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The Parrot...an English Folktale

There was once a grocer who had a beautiful parrot with green feathers, and it hung in a cage at his shop door.
It was a very shrewd, sensible bird, and very observing. But it was a female, and as such could not hold its tongue, but proclaimed aloud all that it knew, announcing to everyone who entered the shop the little circumstances which had fallen under its observation.

One day the parrot observed its master sanding the sugar. Presently in came a woman and asked for some brown sugar.

"Sand in the sugar! Sand in the sugar!" vociferated the bird, and the customer pocketed her money and rushed out of the shop.

The indignant grocer rushed to the cage and shook it well.

"You abominable bird, if you tell tales again, I will wring your neck!"
And again he shook the cage till the poor creature was all ruffled, and a cloud of its feathers was flying about the shop.

Next day it saw its master mixing cocoa powder with brick dust. Presently in came a customer for cocoa powder.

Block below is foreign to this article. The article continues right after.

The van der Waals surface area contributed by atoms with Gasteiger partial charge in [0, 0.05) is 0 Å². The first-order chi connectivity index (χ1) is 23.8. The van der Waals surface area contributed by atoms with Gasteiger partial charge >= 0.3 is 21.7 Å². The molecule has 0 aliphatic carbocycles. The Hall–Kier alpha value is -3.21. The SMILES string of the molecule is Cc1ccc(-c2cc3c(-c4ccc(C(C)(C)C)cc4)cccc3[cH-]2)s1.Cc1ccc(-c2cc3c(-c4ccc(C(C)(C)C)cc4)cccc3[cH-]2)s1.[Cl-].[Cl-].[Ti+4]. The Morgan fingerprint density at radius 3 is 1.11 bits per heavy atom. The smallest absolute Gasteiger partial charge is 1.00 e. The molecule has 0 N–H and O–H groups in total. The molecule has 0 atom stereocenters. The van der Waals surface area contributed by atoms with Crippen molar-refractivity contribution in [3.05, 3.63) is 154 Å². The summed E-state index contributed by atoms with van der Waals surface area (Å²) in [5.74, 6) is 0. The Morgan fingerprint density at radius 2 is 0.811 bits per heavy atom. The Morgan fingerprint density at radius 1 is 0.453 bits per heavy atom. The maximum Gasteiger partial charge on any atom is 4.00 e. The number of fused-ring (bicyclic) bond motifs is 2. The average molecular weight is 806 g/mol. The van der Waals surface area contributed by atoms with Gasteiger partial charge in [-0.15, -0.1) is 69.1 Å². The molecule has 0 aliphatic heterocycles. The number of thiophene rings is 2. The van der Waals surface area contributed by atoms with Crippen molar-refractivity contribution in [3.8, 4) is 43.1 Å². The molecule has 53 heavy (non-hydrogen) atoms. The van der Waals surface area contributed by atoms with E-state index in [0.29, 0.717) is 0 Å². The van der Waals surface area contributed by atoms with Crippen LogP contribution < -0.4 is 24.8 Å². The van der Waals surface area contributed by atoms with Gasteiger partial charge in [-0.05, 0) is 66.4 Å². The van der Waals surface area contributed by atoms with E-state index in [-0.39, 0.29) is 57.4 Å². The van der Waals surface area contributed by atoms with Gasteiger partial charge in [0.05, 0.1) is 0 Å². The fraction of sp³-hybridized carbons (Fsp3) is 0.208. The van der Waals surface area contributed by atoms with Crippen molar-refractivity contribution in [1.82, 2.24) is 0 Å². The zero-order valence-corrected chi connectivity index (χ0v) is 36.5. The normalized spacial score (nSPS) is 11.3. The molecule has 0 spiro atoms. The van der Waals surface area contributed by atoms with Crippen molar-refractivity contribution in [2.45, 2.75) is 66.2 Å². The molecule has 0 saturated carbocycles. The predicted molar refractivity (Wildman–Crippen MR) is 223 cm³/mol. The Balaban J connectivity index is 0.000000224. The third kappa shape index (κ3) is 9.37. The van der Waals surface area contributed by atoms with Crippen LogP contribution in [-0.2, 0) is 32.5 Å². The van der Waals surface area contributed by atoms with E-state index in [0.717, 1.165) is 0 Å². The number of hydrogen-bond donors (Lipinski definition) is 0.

"Brick dust in the cocoa!" cried the parrot, eagerly and repeatedly, till the astonished customer believed it, and went away without his cocoa.

A repetition of the shaking of the cage ensued, with a warning that such another instance of tale-telling should certainly be punished with death. The parrot made internal resolutions never to speak again.

Presently, however, it observed its master making shop butter of lard colored with a little turmeric. In came a lady and asked for butter.

"Nice fresh butter, ma'am, fresh from the dairy," said the shopman

"Lard in the butter! Lard in the butter!" said the parrot.

"You scoundrel, you!" exclaimed the shopman, rushing at the cage.

Opening it, drawing forth the luckless bird, and wringing its neck, he cast it into the ash pit. But Polly was not quite dead, and after lying quiet for a few minutes, she lifted up her head and saw a dead cat in the pit.

"Halloo!" called the parrot. "What is the matter with you, Tom?"

No answer, for the vital spark of heavenly flame had quitted the mortal frame of the poor cat.

"Dead!" sighed the parrot. "Poor Tom! He too must have been afflicted with the love of truth. Ah me!"

She sat up and tried her wings. "They are sound. Great is truth in my own country, but in this dingy England it is at a discount, and lies are at a premium."

Then spreading her wings, Polly flew away. But whether she ever reached her own land, where truth was regarded with veneration, I have not heard.
No, she flew twice round the world in search of it, and could not find it.

I wonder whether she has found it now!

from Sabine Baring-Gould's "Household Tales" published in 1866

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